Chapter one - theories of religion - Marxism

  • Created by: hwelch17
  • Created on: 26-09-18 12:51

intro

Marxists see all societies as divided into 2 classes, one of which exploits all the labour of the other. In modern capitalist society, the capitalist class who own the means of production exploit the W/C.

In such a society, there is always the potential for class conflict, and Marx predicted that the W/C became conscious of their exploitation and unite to overthrow capitalism. 

Marx's theory of religion needs to be seen in the context of this general view of society. 

Marxism sees religion as a feature of only class-divided society. As such, there will be no need for religion in classless society and it will disappear.

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Religion as an ideology

For marx, ideology is a belief system that distorts people's perception of reality in ways that serve the interests of the R/C. He argues that the class that controls economic production also controls the production and distribution of ideas in society, through institutions such as the church, the education system and the media.

In Marx's view, rel igion operates as an ideological weapon used by the R/C to legitimate (justify) the suffering of the poor as something inevitable and god-given. Religion misleads the poor into believing their suffering is virtuous and that they will be favoured in the afterlife. 

For example, according to Christianity, it is easier for a camel to pass through the eye of a needle than it is for a rich man to enter the kingdom of heaven. Such ideas create a false consciousness - a distorted view of relaity that prevents the poor from acting to change their situation. 

Lenin (1870-1924) describes religion as 'spiritual gin' doled out to the masses by the R/C to confuse and keept them in their place. In Lenin's view, the R/C use religion cynically to manipulate the masses and keept them from attempting to overthrow the R/C by creating a 'mystical fog' that obscures reality. 

Religion also legitimates the power and privledge of the dominant class by making their position appear to be divinely ordained. 

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religion and alienation

Marx (1844) also sees religion as the product of alienation. Alienation = becaoming seperated from or losing control over something that one has produced or created. Alienation exists in all class societies, but it is more extreme under capitalism. Under capitalism, Workers are alienated because they do not own what they produce and have no control over the production process, thus no freedom to express their true nature as creative beings. Alienation reaches a peak with the detailed  division of labour in the capiatalist factory, where the worker endlessly  repeats the same minute task, devoid of all meaning or skill.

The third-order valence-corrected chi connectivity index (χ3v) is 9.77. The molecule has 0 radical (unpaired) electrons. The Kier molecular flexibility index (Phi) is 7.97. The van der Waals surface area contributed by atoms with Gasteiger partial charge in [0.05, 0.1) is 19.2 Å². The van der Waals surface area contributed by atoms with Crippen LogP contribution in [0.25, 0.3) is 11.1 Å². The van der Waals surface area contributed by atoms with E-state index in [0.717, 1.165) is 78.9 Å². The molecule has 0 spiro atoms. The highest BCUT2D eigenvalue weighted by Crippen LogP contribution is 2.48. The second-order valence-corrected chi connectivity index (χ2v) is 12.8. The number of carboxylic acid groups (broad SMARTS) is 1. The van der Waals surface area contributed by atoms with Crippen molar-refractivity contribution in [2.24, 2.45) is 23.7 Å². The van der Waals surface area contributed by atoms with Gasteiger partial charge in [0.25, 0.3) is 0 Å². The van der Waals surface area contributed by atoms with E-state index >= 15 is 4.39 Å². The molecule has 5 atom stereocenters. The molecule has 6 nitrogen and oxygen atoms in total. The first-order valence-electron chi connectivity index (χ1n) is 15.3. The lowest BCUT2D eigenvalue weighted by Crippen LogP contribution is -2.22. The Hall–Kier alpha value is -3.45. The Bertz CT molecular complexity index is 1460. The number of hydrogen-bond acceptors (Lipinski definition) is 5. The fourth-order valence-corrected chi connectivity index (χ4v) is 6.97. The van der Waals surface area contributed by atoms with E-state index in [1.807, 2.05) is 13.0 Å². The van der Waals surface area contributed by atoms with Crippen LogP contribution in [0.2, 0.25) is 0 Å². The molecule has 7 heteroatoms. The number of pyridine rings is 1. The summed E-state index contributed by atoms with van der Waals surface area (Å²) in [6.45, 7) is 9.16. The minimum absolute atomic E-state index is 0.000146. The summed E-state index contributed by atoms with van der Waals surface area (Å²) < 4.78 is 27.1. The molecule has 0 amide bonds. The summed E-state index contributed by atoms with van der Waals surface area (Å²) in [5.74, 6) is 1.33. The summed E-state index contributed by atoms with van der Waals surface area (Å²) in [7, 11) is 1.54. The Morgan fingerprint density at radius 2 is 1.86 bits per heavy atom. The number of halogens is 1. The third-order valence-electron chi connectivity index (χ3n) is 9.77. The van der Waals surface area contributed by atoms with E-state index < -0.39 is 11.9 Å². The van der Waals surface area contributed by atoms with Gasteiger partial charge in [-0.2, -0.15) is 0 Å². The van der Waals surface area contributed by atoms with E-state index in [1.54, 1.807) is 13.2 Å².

In these dehumanising conditions, the exploited turn to religion as a form of consolation. 

Religion acts as a opiate to dull the pain of exploitation. But just as opium masks the pain rather than treating its cause, so religion masks the underlying problem of exploitation that creates the need for it. Because religion is a distorted view of the world, it can offer no solution to earthly misery. Instead, it's promises of an afterlife creates an illusory happiness, that distracts attention from the true source of suffering, namely capitalism. 

Thus, marx sees religion as a product of alienation. It arises out of suffering and acts as a consolation for it, but fails to deal with its cause, anmely class exploitation. Religion also acts as an ideology that legitimates both the suffering of the poor and the privledges of the R/C.

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Evaluation

  • Marx shows how religion may be a tool of oppression that masks exploitation and creates false consciousness. However, he ignores positive functions of religion, such as psychological adjustment to misfortune. Neo-Marxists see certain forms of religion as assisting not hindering the development of class consciousness. 
  • Some Marxists, such as Althusser (1971), reject the concept of alienation as unscientific and based upon the romantic idea that human beings have a 'true-self'. This would make the concept an inadequate basis for a theory of religion. 
  • Religion does not neccessarily function effectively as an ideology to control the population. For example, Abercrombie, Hill and Turner (2015) argue that in pre-capitalist society, whilst christianity was a major element of R/C idelology, it had only limited impact on the peasantry. 
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